Upon arriving, Crypto immediately attacks the palace. The emperor expels them from the city and erects a large shield. Pox and Crypto manage to deactivate it and re-enter the city. Pox reveals that since he once worked for the emperor, his biometrics are still in the system, allowing them to open the palace door. Crypto and Pox download Pox's clone data from the imperial repository and clone Pox a new body, Orthopox 14. However the wrong mold is used, and Pox exits the machine with a simian appearance. Pox informs Crypto they'll need a distraction, and to start a human riot in the artificial human habitat. As the riot ensues, Crypto confronts Meningitis, defeating him, but the emperor disintegrates from old age before he can be interrogated.

The Master then reappears from the Jade Talisman Crypto inherited from him, revealing that he was the conspirator who set everything in motion and controlled the Nexos. The Jade Talisman was actually a cloning device used so that after Meningitis was defeated, he could become the new emperor. Crypto becomes infuriated and motions towards Pox to slam The Master against a wall, killing him. Feeling defeated, Crypto tries a canister of synthetic DNA, but vomits at its horrible taste. Pox tells Crypto that as long as synthetic DNA cannot be stomached, their mission wasn't a sham. Crypto realizes that Pox is right, and decides to return to Earth. Pox then tells Crypto he isn't returning with him, and takes the throne. As Crypto walks out of the palace, the other Furons begin running in to greet their new emperor.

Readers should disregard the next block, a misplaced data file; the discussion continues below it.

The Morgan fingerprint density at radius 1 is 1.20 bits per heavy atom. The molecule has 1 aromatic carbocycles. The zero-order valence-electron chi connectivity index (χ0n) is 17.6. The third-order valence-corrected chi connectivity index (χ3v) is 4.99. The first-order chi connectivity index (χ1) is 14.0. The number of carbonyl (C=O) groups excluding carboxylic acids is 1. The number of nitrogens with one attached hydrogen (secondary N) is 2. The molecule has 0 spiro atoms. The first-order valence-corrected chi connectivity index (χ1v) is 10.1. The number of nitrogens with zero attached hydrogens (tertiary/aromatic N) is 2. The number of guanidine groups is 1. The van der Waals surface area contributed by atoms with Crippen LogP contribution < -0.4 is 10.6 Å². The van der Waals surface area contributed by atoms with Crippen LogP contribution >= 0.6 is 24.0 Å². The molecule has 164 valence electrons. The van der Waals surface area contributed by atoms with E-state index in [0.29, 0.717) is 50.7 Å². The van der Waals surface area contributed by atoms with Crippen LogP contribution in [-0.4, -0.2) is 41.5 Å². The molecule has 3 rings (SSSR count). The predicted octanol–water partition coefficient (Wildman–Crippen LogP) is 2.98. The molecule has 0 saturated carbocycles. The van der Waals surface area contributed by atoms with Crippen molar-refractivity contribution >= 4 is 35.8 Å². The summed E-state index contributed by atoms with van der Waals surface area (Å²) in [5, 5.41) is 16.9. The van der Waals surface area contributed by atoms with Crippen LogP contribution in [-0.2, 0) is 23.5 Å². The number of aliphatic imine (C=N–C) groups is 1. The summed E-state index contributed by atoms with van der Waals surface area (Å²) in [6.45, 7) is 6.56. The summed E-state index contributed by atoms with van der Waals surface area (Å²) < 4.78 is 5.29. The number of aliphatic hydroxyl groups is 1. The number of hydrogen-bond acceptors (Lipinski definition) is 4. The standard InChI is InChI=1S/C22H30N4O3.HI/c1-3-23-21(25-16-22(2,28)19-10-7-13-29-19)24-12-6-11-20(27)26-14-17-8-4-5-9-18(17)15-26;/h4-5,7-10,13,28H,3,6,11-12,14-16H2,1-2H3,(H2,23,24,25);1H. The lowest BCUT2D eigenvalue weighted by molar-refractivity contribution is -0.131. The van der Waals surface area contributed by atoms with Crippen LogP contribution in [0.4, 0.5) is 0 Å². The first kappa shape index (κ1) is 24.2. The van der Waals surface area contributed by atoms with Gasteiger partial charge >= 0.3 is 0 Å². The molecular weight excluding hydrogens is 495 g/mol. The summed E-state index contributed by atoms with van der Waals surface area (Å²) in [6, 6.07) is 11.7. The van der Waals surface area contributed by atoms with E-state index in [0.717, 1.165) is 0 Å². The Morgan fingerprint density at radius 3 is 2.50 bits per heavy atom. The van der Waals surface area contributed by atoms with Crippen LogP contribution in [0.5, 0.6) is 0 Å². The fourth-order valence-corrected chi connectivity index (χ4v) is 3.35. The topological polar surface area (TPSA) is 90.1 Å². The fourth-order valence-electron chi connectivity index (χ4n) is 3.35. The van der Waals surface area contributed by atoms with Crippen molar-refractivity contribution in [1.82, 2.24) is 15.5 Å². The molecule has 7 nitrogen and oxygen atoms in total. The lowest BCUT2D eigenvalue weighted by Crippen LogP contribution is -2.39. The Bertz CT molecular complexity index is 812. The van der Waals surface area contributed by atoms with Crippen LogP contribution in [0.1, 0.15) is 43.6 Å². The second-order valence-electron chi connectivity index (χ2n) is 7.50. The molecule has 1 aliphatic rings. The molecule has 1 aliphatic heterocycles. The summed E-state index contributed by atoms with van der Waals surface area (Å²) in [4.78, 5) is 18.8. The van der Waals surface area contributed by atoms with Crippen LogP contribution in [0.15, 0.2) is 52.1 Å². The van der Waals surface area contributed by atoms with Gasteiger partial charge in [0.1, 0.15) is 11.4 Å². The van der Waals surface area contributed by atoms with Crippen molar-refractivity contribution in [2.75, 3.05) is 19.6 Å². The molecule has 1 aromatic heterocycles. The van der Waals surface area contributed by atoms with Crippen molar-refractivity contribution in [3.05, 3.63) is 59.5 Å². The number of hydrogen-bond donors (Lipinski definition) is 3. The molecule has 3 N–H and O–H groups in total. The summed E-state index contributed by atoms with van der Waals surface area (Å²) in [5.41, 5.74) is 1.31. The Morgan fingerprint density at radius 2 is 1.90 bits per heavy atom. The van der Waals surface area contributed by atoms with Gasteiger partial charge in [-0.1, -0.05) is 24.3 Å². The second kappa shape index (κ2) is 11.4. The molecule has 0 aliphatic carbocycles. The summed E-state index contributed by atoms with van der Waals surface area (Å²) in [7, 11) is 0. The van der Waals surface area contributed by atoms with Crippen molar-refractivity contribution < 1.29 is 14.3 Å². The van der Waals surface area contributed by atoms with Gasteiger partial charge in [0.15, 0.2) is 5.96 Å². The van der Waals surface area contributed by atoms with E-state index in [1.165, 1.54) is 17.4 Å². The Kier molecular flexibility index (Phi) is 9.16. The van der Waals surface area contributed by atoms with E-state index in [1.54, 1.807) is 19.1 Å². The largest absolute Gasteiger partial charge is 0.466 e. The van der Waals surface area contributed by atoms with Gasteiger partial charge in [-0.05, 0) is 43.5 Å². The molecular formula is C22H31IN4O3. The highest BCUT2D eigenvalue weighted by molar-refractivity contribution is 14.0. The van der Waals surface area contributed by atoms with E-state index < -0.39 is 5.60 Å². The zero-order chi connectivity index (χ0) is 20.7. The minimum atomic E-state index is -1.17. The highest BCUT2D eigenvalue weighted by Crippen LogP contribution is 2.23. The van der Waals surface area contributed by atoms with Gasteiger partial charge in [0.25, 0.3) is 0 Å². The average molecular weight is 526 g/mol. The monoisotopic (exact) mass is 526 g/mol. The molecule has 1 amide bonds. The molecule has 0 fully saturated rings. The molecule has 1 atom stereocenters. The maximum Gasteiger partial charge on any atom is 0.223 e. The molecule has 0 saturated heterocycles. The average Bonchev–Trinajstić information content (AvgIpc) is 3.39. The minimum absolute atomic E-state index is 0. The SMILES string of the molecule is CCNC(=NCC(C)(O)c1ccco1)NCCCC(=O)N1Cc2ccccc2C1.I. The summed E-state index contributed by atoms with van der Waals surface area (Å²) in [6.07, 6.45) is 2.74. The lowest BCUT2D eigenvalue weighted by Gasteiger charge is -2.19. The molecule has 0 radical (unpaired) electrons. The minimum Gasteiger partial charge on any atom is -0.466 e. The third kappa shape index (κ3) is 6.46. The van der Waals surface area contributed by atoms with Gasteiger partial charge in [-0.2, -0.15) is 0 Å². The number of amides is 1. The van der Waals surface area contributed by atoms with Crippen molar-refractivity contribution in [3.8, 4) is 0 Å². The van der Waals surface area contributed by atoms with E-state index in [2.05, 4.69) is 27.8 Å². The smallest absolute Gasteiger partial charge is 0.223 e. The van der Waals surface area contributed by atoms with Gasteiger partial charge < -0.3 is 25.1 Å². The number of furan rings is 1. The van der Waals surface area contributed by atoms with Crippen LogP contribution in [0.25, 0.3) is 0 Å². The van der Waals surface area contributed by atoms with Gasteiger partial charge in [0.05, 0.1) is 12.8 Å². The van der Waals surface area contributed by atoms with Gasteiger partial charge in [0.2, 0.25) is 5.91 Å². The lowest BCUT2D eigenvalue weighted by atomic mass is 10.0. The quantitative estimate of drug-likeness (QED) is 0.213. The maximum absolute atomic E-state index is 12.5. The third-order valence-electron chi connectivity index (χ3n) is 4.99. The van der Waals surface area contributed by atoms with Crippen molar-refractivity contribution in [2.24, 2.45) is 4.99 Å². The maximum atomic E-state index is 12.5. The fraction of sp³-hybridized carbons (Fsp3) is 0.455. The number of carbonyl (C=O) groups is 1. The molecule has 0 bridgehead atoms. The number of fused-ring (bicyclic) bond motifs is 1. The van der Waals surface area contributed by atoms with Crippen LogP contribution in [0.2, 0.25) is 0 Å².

Soundtrack & Audio[edit]

The musical score is performed by composer Garry Schyman. According to the game's creative director, Jon Knoles, there are approximately 15,000 lines of spoken dialogue in the game.[8] There is more back and forth banter between Crypto and Pox, interactive conversations, and more human minds to read. There are between 30 and 50 thoughts for each human in the game and about 2000 in total.

Reception[edit]